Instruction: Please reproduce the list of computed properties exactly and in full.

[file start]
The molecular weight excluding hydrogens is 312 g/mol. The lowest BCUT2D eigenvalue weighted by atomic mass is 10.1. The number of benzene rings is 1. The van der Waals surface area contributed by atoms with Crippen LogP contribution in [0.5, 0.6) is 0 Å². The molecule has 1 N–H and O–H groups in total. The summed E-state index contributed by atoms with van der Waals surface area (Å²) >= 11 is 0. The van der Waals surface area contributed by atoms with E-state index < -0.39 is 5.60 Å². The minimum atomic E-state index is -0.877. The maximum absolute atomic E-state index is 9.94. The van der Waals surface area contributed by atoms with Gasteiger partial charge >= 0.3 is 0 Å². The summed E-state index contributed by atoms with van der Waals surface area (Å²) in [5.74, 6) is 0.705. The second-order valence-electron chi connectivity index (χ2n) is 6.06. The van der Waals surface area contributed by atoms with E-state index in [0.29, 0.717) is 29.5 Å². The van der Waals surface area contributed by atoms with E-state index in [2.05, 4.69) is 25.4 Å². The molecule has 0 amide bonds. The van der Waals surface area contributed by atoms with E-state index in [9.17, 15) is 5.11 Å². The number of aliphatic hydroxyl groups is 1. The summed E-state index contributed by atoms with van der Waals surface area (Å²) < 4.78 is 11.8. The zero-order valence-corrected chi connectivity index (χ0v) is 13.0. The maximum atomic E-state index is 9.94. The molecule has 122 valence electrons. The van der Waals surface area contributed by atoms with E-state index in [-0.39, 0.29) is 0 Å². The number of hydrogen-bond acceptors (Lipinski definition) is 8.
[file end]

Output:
The molecular weight excluding hydrogens is 312 g/mol. The lowest BCUT2D eigenvalue weighted by atomic mass is 10.1. The number of benzene rings is 1. The van der Waals surface area contributed by atoms with Crippen LogP contribution in [0.5, 0.6) is 0 Å². The molecule has 1 N–H and O–H groups in total. The summed E-state index contributed by atoms with van der Waals surface area (Å²) >= 11 is 0. The van der Waals surface area contributed by atoms with E-state index < -0.39 is 5.60 Å². The minimum atomic E-state index is -0.877. The maximum absolute atomic E-state index is 9.94. The van der Waals surface area contributed by atoms with Gasteiger partial charge >= 0.3 is 0 Å². The summed E-state index contributed by atoms with van der Waals surface area (Å²) in [5.74, 6) is 0.705. The second-order valence-electron chi connectivity index (χ2n) is 6.06. The van der Waals surface area contributed by atoms with E-state index in [0.29, 0.717) is 29.5 Å². The van der Waals surface area contributed by atoms with E-state index in [2.05, 4.69) is 25.4 Å². The molecule has 0 amide bonds. The van der Waals surface area contributed by atoms with E-state index in [9.17, 15) is 5.11 Å². The number of aliphatic hydroxyl groups is 1. The summed E-state index contributed by atoms with van der Waals surface area (Å²) < 4.78 is 11.8. The zero-order valence-corrected chi connectivity index (χ0v) is 13.0. The maximum atomic E-state index is 9.94. The molecule has 122 valence electrons. The van der Waals surface area contributed by atoms with E-state index in [-0.39, 0.29) is 0 Å². The number of hydrogen-bond acceptors (Lipinski definition) is 8.